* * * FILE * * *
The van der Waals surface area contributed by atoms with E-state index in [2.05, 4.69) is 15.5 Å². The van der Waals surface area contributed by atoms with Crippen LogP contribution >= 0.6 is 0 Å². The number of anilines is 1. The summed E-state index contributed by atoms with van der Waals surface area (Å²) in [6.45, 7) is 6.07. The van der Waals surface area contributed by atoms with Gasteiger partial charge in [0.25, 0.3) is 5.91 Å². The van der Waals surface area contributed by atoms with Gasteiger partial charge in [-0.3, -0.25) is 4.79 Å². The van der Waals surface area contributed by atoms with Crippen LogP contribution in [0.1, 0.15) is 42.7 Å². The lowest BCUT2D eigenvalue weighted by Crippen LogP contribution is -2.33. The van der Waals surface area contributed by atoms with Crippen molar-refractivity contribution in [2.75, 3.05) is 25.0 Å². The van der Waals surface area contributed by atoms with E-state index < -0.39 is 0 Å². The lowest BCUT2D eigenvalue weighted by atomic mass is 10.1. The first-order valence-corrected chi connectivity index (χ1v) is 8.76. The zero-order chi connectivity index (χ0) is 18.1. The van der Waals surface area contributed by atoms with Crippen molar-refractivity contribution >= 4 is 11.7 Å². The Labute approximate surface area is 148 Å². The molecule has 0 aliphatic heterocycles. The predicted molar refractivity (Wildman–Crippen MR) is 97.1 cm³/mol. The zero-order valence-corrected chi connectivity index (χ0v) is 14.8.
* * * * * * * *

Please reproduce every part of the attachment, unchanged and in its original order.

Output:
The van der Waals surface area contributed by atoms with E-state index in [2.05, 4.69) is 15.5 Å². The van der Waals surface area contributed by atoms with Crippen LogP contribution >= 0.6 is 0 Å². The number of anilines is 1. The summed E-state index contributed by atoms with van der Waals surface area (Å²) in [6.45, 7) is 6.07. The van der Waals surface area contributed by atoms with Gasteiger partial charge in [0.25, 0.3) is 5.91 Å². The van der Waals surface area contributed by atoms with Gasteiger partial charge in [-0.3, -0.25) is 4.79 Å². The van der Waals surface area contributed by atoms with Crippen LogP contribution in [0.1, 0.15) is 42.7 Å². The lowest BCUT2D eigenvalue weighted by Crippen LogP contribution is -2.33. The van der Waals surface area contributed by atoms with Crippen molar-refractivity contribution in [2.75, 3.05) is 25.0 Å². The van der Waals surface area contributed by atoms with E-state index < -0.39 is 0 Å². The lowest BCUT2D eigenvalue weighted by atomic mass is 10.1. The first-order valence-corrected chi connectivity index (χ1v) is 8.76. The zero-order chi connectivity index (χ0) is 18.1. The van der Waals surface area contributed by atoms with Crippen molar-refractivity contribution >= 4 is 11.7 Å². The Labute approximate surface area is 148 Å². The molecule has 0 aliphatic heterocycles. The predicted molar refractivity (Wildman–Crippen MR) is 97.1 cm³/mol. The zero-order valence-corrected chi connectivity index (χ0v) is 14.8.